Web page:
The ultimate goal of building and testing software is generally to deploy that software. The official CircleCI blog and many community blogs showcase examples on deploying to Kubernetes clusters, pushing to Docker registries, uploading to AWS S3, and even new serverless techniques. However, for solo developers or even small companies, using large deployment platforms like these is not always practical.

But there are other options.

In this blog post we’re going to cover a few ways to deploy your software to traditional Virtual Private Servers (VPS) such as those provided by Linode, DigitalOcean, or Vultr.

SSH keys

All of the tools we’re going to cover will send your data over the internet in order to deploy your software. That being the case, having a secure connection is very important. Many examples in this post will use SSH keys to encrypt the connection. I suggest creating a brand new SSH keypair specifically for CircleCI. My favorite resource on creating SSH keys is by GitHub.

The private key should be stored on CircleCI via the web app. We have instructions you can follow here. The public key should be stored in the authorized_keys file for the user on the remote server you’d like to deploy to. For example, if you were deploying to a Linux server prod@example.com, the public key should be appended to the file /home/prod/.ssh/authorized_keys on that remote machine.

Rsync

rsync is a file transfer tool that has been around for a while. The name comes from “remote synchronization,” which means it allows you to transfer files from one directory or machine to another, but also keep them in sync. This is useful because this purpose means that rsync can compare files on a remote server and not transfer for them if they already exist, making for faster and more efficient deployments.

This works very well when you have several files to transfer, some updated and some not, such as when building a statically-generated website with Hugo or Jekyll. Basic Rails, Flask, and React apps can be deployed this way as well.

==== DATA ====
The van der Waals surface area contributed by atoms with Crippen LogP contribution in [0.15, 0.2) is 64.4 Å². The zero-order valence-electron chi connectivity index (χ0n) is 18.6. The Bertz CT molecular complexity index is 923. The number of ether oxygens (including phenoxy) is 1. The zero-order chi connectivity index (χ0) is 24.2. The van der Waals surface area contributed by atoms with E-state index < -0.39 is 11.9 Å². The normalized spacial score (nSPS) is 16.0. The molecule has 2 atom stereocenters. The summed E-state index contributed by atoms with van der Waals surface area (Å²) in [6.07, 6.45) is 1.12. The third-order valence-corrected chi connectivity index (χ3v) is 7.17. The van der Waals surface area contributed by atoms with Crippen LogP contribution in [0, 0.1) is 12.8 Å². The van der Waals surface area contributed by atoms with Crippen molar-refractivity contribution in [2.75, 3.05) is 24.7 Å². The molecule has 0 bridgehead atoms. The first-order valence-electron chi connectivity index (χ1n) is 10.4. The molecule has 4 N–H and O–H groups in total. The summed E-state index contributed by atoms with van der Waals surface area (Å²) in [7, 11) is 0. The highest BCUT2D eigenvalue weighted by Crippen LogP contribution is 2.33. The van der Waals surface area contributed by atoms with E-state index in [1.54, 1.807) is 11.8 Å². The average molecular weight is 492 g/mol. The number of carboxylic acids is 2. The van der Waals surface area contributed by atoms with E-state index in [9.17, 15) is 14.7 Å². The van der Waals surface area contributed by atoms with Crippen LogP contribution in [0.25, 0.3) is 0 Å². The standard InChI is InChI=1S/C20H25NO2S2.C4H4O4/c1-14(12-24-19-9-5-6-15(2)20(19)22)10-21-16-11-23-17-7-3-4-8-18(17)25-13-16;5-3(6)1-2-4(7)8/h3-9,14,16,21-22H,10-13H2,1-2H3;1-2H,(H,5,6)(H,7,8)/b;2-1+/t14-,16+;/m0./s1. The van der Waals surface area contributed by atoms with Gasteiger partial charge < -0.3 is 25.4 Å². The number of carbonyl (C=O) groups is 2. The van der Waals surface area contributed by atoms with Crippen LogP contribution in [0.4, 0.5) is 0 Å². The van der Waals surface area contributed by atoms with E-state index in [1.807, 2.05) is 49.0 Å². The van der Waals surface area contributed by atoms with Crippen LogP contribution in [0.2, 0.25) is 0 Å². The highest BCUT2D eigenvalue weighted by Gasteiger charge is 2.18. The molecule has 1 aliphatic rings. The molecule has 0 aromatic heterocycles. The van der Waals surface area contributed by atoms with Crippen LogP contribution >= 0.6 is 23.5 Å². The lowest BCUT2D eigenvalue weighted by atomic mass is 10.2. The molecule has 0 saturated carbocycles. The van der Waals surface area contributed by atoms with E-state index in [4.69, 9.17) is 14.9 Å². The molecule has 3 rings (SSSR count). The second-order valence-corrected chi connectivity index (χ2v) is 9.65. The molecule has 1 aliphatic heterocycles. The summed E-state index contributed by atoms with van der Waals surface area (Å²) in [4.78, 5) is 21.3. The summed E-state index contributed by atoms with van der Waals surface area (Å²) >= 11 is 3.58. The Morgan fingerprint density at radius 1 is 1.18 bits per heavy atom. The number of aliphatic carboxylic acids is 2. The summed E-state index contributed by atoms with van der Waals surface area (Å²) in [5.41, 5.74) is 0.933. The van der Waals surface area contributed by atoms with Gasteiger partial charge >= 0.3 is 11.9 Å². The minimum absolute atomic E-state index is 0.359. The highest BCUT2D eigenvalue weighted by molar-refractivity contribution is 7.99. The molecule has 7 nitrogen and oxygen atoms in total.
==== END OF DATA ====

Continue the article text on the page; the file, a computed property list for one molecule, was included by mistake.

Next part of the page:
Usage

rsync -va --delete ./my-files/ user@example.com:/var/www/html

For rsync, you provide options, the file or directory you want to transfer, and then where you want to transfer to.

  • -va - The ‘v’ means turn on verbosity so that we can see what’s happening in case something goes wrong, while the ‘a’ means archive mode. Archive mode turns on many useful options such as recursion, the copying of file permissions and ownsership, and more.

  • --delete - This tells rsync that if a file has been deleted on CircleCI, it should be deleted from the remote server as well. Old files hanging around can lead to unsual issues where production doesn’t match your local environment, causing unwanted effects.

  • ./my-files/ - The directory whose contents we want to copy. Notice that there’s a trailing slash, though with rsync, no trailing slash. ./my-files without the trailing slash means “copy this whole directory including everything in it.” ./my-files/ with the trailing slash means “only copy the contents of the directory and not the directory itself.”

  • user@example.com - ‘user’ is the username on the remote server ‘example.com’ that we want to deploy to.

  • :/var/www/html - This is the file path on the remote server where rsync should be sending the files to. For web servers, this should be the DocumentRoot.

Installing